In 1946 Lawson Glassop appeared before a New South Wales court to appeal an obscenity ruling on his novel We Were the Rats. Glassop’s book about Australian soldiers in Tobruk was candid and gritty by the standards of the time. His servicemen were eager patrons of brothels between Sydney and Palestine and, where these delights weren’t to be had, resorted to a collection of pornography known as ‘Wilsons Perv Gallery’. The judge presiding over Glassop’s obscenity case didn’t doubt the novel’s realism. Nor did he censure the servicemen’s behaviour. However, ‘it seems to me’, he said, ‘that not everything a man says or does can be the subject of publication to the general public’. The obscenity ruling was upheld.

The Rats trial exemplifies a classic conundrum for military officialdom: how to let ‘boys be boys’, but also manage how the sometimes unpalatable reality that comes with that is conveyed. Ryan Mungia’s Protect Yourself: Venereal Disease Posters of World War II (produced by BOYO press) gives a fascinating insight into one of the ways the United States ‘managed’ servicemen’s sexuality: through poster art. The posters were for use in military spaces for a military audience and designed to tackle the very real threat posed to the war effort by venereal disease.

Protect Yourself quotes the staggering figure of 18,000 American military personnel incapacitated by sexually transmitted diseases each day during World War I. By World War II, that figure had dropped to a still-considerable 600 per day. Penicillin was largely the catalyst for the reduction, but the awareness of venereal disease raised by the posters played a part too. They ‘represent perhaps the last period when the poster could elicit a response from a mass audience on a widespread basis’.

In his introductory essay to Protect Yourself, Jim Heimann describes the message of the posters: ‘Abstain from illicit sexual contact because it is unpatriotic, lethal, or detrimental to one’s health, and shameful to one’s spouse, girlfriend, or family back home’. Yet the posters are also pragmatic, recommending the use of condoms where the spirit can’t master the flesh. Or, as several posters put it, ‘Fool the Axis, Use Prophylaxis’.


Produced largely by anonymous artists, the posters are intriguing and unsettling. There’s no missing the sexual double standard: women invariably represent the disease and the diseased. ‘She may look clean,’ advises one poster from which a wide-eyed ingénue stares out, ‘but – pick-ups, good-time girls and prostitutes spread syphilis and gonorrhoea’. In one poster a skeleton clad in a tight red dress walks arm-in-arm with Hitler and Mussolini and is characterised as ‘the worst of the three’. The ‘bag of trouble’ girl featured on the cover is Rosie-the-Riveter’s worldly cousin: she’s taken on not just a man’s job and responsibilities but his sexual prerogative too. Some of the posters have genuine pathos. In one, a bare-chested, strapping soldier looks longingly toward home while tied to the mast of a ship called ‘VD’.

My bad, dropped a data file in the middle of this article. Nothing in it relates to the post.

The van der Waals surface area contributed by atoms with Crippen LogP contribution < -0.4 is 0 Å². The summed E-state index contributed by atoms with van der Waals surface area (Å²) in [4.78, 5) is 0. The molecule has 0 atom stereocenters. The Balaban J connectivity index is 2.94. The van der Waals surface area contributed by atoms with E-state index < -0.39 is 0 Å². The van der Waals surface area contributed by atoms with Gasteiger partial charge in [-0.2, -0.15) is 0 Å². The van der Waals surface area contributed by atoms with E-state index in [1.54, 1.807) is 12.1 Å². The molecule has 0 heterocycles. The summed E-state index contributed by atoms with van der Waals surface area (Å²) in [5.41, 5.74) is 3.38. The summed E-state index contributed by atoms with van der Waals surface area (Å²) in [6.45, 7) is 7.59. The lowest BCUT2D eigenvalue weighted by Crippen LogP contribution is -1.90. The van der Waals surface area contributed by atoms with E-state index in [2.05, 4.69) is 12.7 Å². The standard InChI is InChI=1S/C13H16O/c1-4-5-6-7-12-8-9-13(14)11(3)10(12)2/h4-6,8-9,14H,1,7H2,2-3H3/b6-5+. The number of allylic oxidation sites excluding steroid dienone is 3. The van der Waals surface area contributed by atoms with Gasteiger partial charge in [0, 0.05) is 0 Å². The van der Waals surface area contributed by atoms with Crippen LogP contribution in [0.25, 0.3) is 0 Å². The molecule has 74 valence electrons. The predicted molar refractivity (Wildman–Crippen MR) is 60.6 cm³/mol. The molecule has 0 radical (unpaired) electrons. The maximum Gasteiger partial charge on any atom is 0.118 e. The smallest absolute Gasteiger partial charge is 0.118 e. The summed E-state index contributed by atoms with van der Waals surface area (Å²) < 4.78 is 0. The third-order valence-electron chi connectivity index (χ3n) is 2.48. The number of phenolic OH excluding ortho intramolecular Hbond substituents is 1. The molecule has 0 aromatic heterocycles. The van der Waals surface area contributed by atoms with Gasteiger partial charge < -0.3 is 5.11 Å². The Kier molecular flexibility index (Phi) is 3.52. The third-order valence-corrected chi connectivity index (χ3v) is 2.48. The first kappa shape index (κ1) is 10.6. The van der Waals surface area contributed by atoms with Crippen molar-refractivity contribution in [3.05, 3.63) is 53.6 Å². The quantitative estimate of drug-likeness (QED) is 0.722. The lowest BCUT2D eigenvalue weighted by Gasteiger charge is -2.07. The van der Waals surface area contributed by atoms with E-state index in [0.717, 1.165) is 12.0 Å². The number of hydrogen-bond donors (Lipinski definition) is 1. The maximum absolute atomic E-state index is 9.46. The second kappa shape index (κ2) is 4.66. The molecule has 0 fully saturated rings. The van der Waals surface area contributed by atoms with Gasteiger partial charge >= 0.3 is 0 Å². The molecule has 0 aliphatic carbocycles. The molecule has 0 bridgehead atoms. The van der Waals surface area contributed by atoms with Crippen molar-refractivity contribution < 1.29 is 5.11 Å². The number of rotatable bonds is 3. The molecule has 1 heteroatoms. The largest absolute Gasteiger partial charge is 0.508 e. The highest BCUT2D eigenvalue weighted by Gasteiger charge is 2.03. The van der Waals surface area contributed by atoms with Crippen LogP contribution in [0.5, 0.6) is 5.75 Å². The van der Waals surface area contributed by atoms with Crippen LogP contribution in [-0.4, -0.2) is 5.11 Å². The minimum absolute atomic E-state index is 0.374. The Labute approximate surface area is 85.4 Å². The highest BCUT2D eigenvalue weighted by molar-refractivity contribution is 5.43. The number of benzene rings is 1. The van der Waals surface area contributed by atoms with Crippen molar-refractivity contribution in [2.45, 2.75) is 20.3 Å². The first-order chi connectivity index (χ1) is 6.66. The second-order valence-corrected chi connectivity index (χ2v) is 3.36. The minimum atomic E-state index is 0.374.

Just as Nicole Moore stumbled across the censor’s library here in Australia, the posters were a chance discovery by editor Ryan Mungia who was conducting research in Washington D.C for another project. ‘On the last day of my trip,’ says Mungia, ‘in the last hour or two before the facility closed, I discovered a cache of old VD posters tucked away inside a filing cabinet. Though I had recognized a few of them from too many hours spent scouring the Internet, I suspected that the bulk of the collection had never been seen outside of the precious few researchers and librarians who happened upon the posters as I had.’

Mungia’s larger project is called Shore Leave: a study of soldiers’ experiences in Hawaii where they were stationed prior to being shipped out to the war. Many of these men, he says, ‘had never travelled outside of the small towns where they grew up, and all of a sudden they find themselves in the tropical paradise that is Hawaii, away from family and friends for perhaps the very first time, with only a few days of “liberty” before being transported overseas to a war from which they may never return. Shore Leave documents these young conscripts’ experience in an exotic port teeming with tattoo parlours, booze, chop suey houses, and brothels’. Protect Yourself is an enticing teaser for this more substantial forthcoming work.

Protect Yourself is available now through BOYO Press.